Furthermore, importantly, the risks (and benefits) will differ dependent on the design choice undertaken. and it is important to highlight that there may be other models not currently being discussed that need to be considered. Therefore, it is essential that the authorities carefully and systematically set out and understand and analyse the benefits and risks of different design choices (transparently in continued consultation with the industry) prior to making any decisions regarding the issuance of a CBDC or private stablecoin. This is necessary in order to define accurately the business case. In addition, many important technology design choices will need to be made regarding the central bank ledger, payments processing, data standards, application programming interfaces, privacy, security, and interoperability. We welcome the opportunity to continue working collaboratively with the Bank on this work.
(b) Migration path
We appreciate that authorities (both in the UK and abroad) have highlighted the value of transitional arrangements. According to a recent BIS report, risks to financial stability depend on the take-up, or rate of adoption, of a CBDC as well as bank funding, lending and resilience. They noted that if take-up is too fast, it could throw the existing financial and banking systems out of balance. As highlighted above prevailing fear is that the use of any CBDC would require a shift of funds out of bank deposits and into a CBDC.
We would strongly encourage the authorities to take a phased approach, with the appropriate guardrails in place, which would allow both the industry and authorities to reassess the potential costs and benefits of different design choices. This includes further consideration and analysis of scenarios that is required in addition to appropriate experimentation prior to any potential full implementation. Lastly, design choices, in addition to implementation time, will be essential to ensure that digital money can operate as an enhancement to our current financial system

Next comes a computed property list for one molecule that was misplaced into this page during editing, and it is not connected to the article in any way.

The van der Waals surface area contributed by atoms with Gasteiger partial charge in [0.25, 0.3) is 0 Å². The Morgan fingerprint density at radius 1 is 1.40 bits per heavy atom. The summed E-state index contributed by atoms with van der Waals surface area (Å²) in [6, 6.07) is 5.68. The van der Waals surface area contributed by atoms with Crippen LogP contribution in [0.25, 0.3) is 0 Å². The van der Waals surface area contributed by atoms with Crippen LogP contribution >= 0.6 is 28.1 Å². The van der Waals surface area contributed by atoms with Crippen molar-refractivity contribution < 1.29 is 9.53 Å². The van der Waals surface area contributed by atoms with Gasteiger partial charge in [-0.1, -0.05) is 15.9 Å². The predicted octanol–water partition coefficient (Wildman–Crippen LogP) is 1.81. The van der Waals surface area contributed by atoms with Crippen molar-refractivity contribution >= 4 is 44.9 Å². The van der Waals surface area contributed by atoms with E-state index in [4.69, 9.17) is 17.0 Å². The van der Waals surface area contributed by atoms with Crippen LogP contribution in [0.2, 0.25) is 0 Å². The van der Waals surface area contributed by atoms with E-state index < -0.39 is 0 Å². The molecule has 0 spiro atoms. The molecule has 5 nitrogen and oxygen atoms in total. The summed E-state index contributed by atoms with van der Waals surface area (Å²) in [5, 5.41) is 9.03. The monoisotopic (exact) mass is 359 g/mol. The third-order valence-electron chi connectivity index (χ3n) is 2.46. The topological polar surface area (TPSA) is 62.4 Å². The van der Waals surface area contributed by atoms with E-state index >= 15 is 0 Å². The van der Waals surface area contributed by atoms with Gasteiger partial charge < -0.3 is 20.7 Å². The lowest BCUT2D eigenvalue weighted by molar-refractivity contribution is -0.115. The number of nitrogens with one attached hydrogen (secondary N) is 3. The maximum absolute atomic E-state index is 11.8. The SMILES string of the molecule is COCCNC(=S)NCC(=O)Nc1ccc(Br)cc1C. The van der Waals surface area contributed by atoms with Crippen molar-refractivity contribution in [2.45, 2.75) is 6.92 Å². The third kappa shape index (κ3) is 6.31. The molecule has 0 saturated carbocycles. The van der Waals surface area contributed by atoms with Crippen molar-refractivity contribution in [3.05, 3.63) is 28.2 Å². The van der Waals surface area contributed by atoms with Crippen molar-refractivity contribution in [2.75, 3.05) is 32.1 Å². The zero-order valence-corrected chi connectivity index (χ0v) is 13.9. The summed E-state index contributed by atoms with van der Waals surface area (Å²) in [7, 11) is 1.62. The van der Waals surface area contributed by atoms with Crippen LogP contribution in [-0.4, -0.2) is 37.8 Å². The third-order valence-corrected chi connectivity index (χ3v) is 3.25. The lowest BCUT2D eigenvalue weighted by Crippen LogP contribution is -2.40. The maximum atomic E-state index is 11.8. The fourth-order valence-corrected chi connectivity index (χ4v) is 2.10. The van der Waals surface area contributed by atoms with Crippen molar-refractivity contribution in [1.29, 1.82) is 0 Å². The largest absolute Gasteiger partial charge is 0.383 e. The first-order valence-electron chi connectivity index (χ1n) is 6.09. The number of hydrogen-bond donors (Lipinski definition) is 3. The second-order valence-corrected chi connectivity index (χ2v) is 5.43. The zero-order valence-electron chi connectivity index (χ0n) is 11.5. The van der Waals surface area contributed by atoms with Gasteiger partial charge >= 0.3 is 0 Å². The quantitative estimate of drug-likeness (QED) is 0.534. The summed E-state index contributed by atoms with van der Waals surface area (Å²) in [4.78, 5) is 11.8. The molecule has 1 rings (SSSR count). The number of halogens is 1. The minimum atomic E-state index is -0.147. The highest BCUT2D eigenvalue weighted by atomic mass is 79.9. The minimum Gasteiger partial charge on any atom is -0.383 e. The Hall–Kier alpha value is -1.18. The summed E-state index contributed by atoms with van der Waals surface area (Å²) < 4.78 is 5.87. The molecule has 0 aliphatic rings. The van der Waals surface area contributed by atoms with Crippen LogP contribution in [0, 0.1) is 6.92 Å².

(c) Mitigants to risks including holding limits
As noted throughout the paper there are various risks in relation to the provision of credit and financial stability including concerns that you may see customers deposit in CBDCs causing digital bank runs.
Therefore, it is vital that the authorities (alongside industry) considers various mitigants including the necessary macroeconomic tools, such as holding limits, in addition to the role of the private sector in this new payments ecosystem.
(d) International collaboration and interoperability
We appreciate that a potential benefit cited for CDBCs and stablecoins includes improving cross border transactions. Consequently, we believe continued collaboration between the public and private sector is essential both domestically and also internationally given the need for CDBCs to be interoperable.
15 October 2021
 For instance, if the banking sector were to lose 20% of retail deposits (per the Bank of England’s illustrative scenario in their ‘New Forms of Digital Money’ paper), banks will need to either reduce lending and/or replace those deposits with alternative liabilities in the form of wholesale funding.